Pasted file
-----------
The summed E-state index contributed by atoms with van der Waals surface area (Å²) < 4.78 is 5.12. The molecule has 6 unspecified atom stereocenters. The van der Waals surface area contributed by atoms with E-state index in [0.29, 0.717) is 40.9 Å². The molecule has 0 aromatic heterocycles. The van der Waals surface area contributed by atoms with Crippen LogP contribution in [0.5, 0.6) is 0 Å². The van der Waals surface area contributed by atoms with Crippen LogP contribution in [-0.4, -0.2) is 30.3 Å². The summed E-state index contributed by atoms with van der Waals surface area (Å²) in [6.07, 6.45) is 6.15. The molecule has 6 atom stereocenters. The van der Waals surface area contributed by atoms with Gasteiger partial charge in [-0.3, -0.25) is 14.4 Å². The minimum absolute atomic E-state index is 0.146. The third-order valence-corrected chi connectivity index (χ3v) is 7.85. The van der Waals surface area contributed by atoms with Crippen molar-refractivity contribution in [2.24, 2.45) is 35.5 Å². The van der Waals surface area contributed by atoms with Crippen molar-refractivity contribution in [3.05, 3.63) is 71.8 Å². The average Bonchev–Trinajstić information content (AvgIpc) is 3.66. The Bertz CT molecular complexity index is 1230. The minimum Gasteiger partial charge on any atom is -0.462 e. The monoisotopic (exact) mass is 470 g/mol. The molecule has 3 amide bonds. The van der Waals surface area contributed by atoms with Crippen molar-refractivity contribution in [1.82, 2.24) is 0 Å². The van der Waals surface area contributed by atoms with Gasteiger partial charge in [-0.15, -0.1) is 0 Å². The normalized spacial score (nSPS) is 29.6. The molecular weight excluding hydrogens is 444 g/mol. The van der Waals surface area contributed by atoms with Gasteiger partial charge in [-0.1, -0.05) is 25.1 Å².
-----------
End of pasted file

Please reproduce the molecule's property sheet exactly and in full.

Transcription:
The summed E-state index contributed by atoms with van der Waals surface area (Å²) < 4.78 is 5.12. The molecule has 6 unspecified atom stereocenters. The van der Waals surface area contributed by atoms with E-state index in [0.29, 0.717) is 40.9 Å². The molecule has 0 aromatic heterocycles. The van der Waals surface area contributed by atoms with Crippen LogP contribution in [0.5, 0.6) is 0 Å². The van der Waals surface area contributed by atoms with Crippen LogP contribution in [-0.4, -0.2) is 30.3 Å². The summed E-state index contributed by atoms with van der Waals surface area (Å²) in [6.07, 6.45) is 6.15. The molecule has 6 atom stereocenters. The van der Waals surface area contributed by atoms with Gasteiger partial charge in [-0.3, -0.25) is 14.4 Å². The minimum absolute atomic E-state index is 0.146. The third-order valence-corrected chi connectivity index (χ3v) is 7.85. The van der Waals surface area contributed by atoms with Crippen molar-refractivity contribution in [2.24, 2.45) is 35.5 Å². The van der Waals surface area contributed by atoms with Crippen molar-refractivity contribution in [3.05, 3.63) is 71.8 Å². The average Bonchev–Trinajstić information content (AvgIpc) is 3.66. The Bertz CT molecular complexity index is 1230. The minimum Gasteiger partial charge on any atom is -0.462 e. The monoisotopic (exact) mass is 470 g/mol. The molecule has 3 amide bonds. The van der Waals surface area contributed by atoms with Crippen molar-refractivity contribution in [1.82, 2.24) is 0 Å². The van der Waals surface area contributed by atoms with Gasteiger partial charge in [-0.15, -0.1) is 0 Å². The normalized spacial score (nSPS) is 29.6. The molecular weight excluding hydrogens is 444 g/mol. The van der Waals surface area contributed by atoms with Gasteiger partial charge in [-0.1, -0.05) is 25.1 Å².